New IVS, including extensive guidance on deriving discount rates, becomes effective 1 January 2020

BVWire–UKIssue #9-1
December 3, 2019

appraisal standards and regulations
international valuation standards, international valuation standards council (IVSC)

The latest revisions to the IVSC’s International Valuation Standards, having completed the lengthy public comment and review process, become effective 1 January 2020. BVWire—UK has covered important components of the extensive update, which replaces IVS 2017, in previous issues (for example, here’s our analysis of the new complex financial structure section).

New Sections 50.34-40 are worthy of review by anyone preparing business valuations: Most of the new guidance will be familiar to BVWire—UK subscribers, but the detail expands the standard to (hopefully) increase uniform practices globally. Common sources of discount rates include Duff & Phelps and BVR’s Cost of Capital Professional.

For the first time, in section 50.34, the IVS will require documentation of both the method used and the inputs selected to derive discount rates:

50.34. In developing a discount rate, the valuer must:

(a)  document the method used for developing the discount rate and support its use,

(b)  provide evidence for the derivation of the discount rate, including the identification of the significant inputs and support for their derivation or source.

The IVS update also requires careful balancing of the quality of the forecasted cash flow with the selection of the appropriate discount rate. This new guidance confirms what’s obvious in practice but not always documented by analysts.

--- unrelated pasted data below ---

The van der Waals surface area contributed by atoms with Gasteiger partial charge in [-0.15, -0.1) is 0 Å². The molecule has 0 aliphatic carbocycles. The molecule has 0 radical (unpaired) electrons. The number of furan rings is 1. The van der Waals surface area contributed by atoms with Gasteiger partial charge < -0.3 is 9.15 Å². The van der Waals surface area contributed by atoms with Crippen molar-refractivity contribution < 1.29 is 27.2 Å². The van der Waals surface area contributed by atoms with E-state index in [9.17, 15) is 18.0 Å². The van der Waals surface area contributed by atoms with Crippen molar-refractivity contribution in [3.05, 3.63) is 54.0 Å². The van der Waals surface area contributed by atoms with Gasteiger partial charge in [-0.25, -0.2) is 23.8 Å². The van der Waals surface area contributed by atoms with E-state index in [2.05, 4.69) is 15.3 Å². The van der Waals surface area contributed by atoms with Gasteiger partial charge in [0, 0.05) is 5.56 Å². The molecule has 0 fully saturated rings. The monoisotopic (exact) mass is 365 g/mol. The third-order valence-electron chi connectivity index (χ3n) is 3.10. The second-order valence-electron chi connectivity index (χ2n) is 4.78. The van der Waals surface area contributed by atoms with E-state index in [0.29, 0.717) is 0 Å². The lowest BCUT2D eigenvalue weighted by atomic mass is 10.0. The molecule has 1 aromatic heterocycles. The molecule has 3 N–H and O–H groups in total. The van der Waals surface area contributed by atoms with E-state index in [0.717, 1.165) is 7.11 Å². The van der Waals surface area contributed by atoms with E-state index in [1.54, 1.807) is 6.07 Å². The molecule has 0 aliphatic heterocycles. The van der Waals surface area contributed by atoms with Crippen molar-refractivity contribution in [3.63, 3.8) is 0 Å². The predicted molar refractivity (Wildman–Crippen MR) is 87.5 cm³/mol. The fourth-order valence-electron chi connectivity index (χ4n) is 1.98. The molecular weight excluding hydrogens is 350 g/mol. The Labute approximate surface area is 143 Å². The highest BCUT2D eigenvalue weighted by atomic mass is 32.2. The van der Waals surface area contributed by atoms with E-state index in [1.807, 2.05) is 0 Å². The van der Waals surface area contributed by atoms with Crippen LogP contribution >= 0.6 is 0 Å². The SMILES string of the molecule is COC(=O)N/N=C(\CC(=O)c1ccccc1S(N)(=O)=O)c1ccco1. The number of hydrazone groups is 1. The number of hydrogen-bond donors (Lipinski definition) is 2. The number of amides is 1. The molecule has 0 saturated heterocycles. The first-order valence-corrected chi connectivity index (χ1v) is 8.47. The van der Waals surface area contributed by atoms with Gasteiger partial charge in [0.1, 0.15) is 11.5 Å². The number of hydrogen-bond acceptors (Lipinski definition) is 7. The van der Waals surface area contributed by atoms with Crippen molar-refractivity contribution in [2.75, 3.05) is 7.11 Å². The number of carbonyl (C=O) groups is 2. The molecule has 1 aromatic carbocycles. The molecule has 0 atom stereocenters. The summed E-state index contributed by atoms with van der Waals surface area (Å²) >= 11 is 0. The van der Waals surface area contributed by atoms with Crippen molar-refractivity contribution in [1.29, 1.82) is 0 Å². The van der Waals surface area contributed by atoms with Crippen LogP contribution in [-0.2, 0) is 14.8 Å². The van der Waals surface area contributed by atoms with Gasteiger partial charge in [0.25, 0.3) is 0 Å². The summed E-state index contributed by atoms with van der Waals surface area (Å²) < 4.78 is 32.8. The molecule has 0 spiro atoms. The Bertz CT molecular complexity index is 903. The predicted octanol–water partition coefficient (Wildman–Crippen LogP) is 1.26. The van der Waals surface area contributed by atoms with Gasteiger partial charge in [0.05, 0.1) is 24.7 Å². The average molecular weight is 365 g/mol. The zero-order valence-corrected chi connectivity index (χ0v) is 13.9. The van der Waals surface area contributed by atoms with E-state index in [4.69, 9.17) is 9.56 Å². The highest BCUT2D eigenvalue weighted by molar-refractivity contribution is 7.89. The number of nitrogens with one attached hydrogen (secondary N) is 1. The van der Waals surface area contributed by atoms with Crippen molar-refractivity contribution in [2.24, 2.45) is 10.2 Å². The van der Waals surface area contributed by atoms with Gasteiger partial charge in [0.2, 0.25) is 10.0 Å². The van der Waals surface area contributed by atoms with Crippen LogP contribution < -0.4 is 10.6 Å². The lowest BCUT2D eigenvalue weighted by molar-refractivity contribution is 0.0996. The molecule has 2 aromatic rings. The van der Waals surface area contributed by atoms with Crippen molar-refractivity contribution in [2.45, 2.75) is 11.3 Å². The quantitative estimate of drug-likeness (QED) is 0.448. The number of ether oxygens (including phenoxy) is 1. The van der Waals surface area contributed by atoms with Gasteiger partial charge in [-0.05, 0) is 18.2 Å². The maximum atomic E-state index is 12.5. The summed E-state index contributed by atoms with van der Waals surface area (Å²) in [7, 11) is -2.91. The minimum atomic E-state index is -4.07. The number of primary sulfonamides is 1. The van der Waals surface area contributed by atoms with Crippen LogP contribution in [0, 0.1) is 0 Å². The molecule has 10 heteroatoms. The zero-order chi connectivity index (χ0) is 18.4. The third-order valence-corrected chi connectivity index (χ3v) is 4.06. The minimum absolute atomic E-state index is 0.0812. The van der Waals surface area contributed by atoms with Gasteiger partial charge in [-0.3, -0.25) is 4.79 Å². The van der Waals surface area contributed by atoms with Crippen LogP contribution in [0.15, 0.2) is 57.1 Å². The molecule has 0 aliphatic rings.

50.36. Valuers must consider the risk of achieving the forecast cash flow of the asset when developing the discount rate. Specifically, the valuer must evaluate whether the risk underlying the forecast cash flow assumptions are captured in the discount rate.

This section is combined with the new section 50.37, which lists the methods a valuer might employ to identify key components of risk in the cash flow analysis (historical performance, economic growth rates for the country and industry, etc.). If these elements indicate that the enterprise’s forecast does not capture risk appropriately, the new section 50.38 now requires an adjustment in either forecast or the discount rate:

50.38. If the valuer determines that certain risks included in the forecast cash flow for the asset have not been captured in the discount rate, the valuer must 1) adjust the forecast, or 2) adjust the discount rate to account for those risks not already captured.

(a)  When adjusting the cash flow forecast, the valuer should provide the rationale for why the adjustments were necessary, undertake quantitative procedures to support the adjustments, and document the nature and amount of the adjustments,

(b) When adjusting the discount rate, the valuer should document why it was not appropriate or possible to adjust the cash flow forecast, provide the rationale for why such risks are not otherwise captured in the discount rate, undertake quantitative and qualitative procedures to support the adjustments, and document the nature and amount of the adjustment. The use of quantitative procedures does not necessarily entail quantitative derivation of the adjustment to the discount rate. A valuer need not conduct an exhaustive quantitative process but should take into account all the information that is reasonably available.

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